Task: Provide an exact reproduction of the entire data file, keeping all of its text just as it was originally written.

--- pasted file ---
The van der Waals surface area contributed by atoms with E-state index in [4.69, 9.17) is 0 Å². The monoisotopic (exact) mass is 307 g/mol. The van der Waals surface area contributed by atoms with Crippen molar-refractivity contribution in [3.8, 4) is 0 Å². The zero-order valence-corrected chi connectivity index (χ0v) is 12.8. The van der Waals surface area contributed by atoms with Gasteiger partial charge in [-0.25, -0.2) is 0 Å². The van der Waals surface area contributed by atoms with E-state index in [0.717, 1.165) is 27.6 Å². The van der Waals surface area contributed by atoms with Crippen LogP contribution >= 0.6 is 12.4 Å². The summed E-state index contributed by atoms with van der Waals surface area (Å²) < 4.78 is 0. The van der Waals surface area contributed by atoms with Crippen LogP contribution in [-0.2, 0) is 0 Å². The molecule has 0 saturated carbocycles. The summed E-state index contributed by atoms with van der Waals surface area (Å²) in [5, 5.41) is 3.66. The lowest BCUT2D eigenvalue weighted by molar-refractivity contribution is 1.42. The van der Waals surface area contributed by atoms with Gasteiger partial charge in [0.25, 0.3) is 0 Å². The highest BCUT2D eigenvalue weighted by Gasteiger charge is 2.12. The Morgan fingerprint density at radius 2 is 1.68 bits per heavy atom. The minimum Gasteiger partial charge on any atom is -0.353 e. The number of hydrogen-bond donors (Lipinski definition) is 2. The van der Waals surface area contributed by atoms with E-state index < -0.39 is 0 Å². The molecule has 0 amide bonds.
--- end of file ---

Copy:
The van der Waals surface area contributed by atoms with E-state index in [4.69, 9.17) is 0 Å². The monoisotopic (exact) mass is 307 g/mol. The van der Waals surface area contributed by atoms with Crippen molar-refractivity contribution in [3.8, 4) is 0 Å². The zero-order valence-corrected chi connectivity index (χ0v) is 12.8. The van der Waals surface area contributed by atoms with Gasteiger partial charge in [-0.25, -0.2) is 0 Å². The van der Waals surface area contributed by atoms with E-state index in [0.717, 1.165) is 27.6 Å². The van der Waals surface area contributed by atoms with Crippen LogP contribution >= 0.6 is 12.4 Å². The summed E-state index contributed by atoms with van der Waals surface area (Å²) < 4.78 is 0. The van der Waals surface area contributed by atoms with Crippen LogP contribution in [-0.2, 0) is 0 Å². The molecule has 0 saturated carbocycles. The summed E-state index contributed by atoms with van der Waals surface area (Å²) in [5, 5.41) is 3.66. The lowest BCUT2D eigenvalue weighted by molar-refractivity contribution is 1.42. The van der Waals surface area contributed by atoms with Gasteiger partial charge in [0.25, 0.3) is 0 Å². The highest BCUT2D eigenvalue weighted by Gasteiger charge is 2.12. The Morgan fingerprint density at radius 2 is 1.68 bits per heavy atom. The minimum Gasteiger partial charge on any atom is -0.353 e. The number of hydrogen-bond donors (Lipinski definition) is 2. The van der Waals surface area contributed by atoms with E-state index < -0.39 is 0 Å². The molecule has 0 amide bonds.